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Screenings for Men Through the Decades

When it comes to health screenings, procrastination can literally be a matter of life and death. And in our society and many others, men are statistically far more likely than women to put off these vital exams.

You may have heard your father, brother, husband, or son speaking warilyy of booking these types of appointments in the past, or you may have been hesitant yourself. Sometimes, avoiding or downplaying the importance of health screenings is connected to the idea that there is greater strength in “toughing out” our healthcare concerns, and that seeking any type of help or guidance would be a sign of weakness. At Southeastern Med, we firmly believe that the opposite is true. The best way to be strong for one’s family is to be there for them, and finding a potential health problem—when it’s still in an early stage and highly treatable—is one of the easiest and most important things a man can do for those he loves.

In most cases, health screenings don’t take a lot of time; so you can schedule in advance, work the appointment into a full day, and get the satisfaction of ticking another box on your checklist. That just leaves the question: “Which screenings do I actually need?” In fairness to the procrastinating man, sometimes the question of which screening to book is more intimidating than the screening itself. So we’ve put together the helpful guide below to help you gauge what might be worth discussing with your physician in the weeks or months ahead.

Lifelong Exams – No matter what age you are, these screenings are always worth considering if it’s been a while:

  • Hearing and vision exam: Our hearing and eyesight can change more than we think in a short period of time, so an annual exam with specialists in these fields is always a good idea.
  • Dental care: Keep your mouth clean and healthy with a dental checkup every six months.
  • Sexually Transmitted Diseases (STDs) check: Discuss with your physician how often you should be screened for STDs.
  • Hypertension screening: Your doc should check you for high blood pressure every year.
  • Oral health and cancer: You should get a mouth and throat exam every year.
  • Self-Exams – check for abnormalities every month and discuss any findings with your physician:
    • Testicular: check for abnormal lumps
    • Breast: check for abnormal lumps
    • Skin: check for signs of changing moles, freckles, or sunspots

In Your 20s and 30s

  • Health maintenance exam: Establish good health habits by going in for an annual review of overall health status including physical exam, lab test recommendations as indicated, lifestyle habits, review immunization status, depression screening and domestic violence screening. In your 20s and 30s, you should get this exam every three years.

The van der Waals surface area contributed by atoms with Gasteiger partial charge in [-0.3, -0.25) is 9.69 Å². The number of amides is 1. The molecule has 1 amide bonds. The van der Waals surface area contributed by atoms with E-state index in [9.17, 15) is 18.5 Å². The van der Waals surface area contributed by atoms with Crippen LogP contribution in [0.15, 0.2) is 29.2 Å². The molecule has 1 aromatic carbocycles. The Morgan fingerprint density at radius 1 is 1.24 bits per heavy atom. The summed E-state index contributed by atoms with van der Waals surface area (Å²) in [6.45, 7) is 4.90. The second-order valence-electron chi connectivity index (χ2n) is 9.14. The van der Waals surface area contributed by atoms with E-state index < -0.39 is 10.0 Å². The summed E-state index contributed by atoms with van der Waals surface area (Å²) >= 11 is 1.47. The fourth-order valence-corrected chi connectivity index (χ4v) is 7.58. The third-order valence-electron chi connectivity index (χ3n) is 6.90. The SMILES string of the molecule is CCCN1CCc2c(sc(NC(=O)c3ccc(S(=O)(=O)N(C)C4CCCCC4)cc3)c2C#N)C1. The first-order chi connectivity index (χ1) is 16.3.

• Cholesterol screening: All adult men should have a lipid panel done every five years.
  • Blood and urine tests: This test screens for cholesterol, diabetes, kidney and thyroid problems. You should get this test every three years.
  • EKG: An EKG monitors your heart rhythm to check for any problems – it’s recommended you get your first EKG when you turn 30.

In Your 40s

  • Diabetes screening: A fasting glucose test or hemoglobin A1C every three years can determine your diabetes risk, and help you ward it off.
  • Colonoscopy: In your late 40s or early 50s, you’ll need to start having this important colorectal cancer screening exam every 10 years.
  • Comprehensive eye exam: Keep a close watch on your eye health with annual eye exams.
  • Prostate health and cancer: This screening is done through a Prostate Specific Antigen (PSA testing) blood test and Digital Rectal Exam (DRE). Start getting this screening between ages 45-49.
  • Screenings to keep up with:
    • Health maintenance exam: Continue your healthy habits by getting this exam every two years.
    • Blood and urine tests: You should get this every two years.
    • EKG: You should get an EKG every four years.

In Your 50s, 60s and 70s

  • Abdominal aortic aneurysm: If you’ve ever smoked, your physician may recommend this screening once you hit 65 years old.
  • Osteoporosis screening: Loss of bone density doesn’t only affect women. Schedule a bone density exam when you turn 70.
  • Lung cancer screening: If you’ve smoked a pack a day or more for 30 years, talk to your doctor about a low dose CT lung screening.
  • Screenings to keep up with:
    • Health maintenance exam: You should start getting this screening every year.
    • Blood and urine tests: Check a few boxes off your screening list by getting this test every year.
    • EKG: You should get this every three years.
    • Prostate health and cancer: Your physician will recommend how often you should get this screening based on your past results and risks.
    • Colonoscopy: You should continue to have a colonoscopy every 10 years; more often if your physician suggests it.

If you have questions about scheduling a screening, or what type of screening you might need, please contact us at Southeastern Med today.

You can also learn about Health Screenings for Women Through the Decades.

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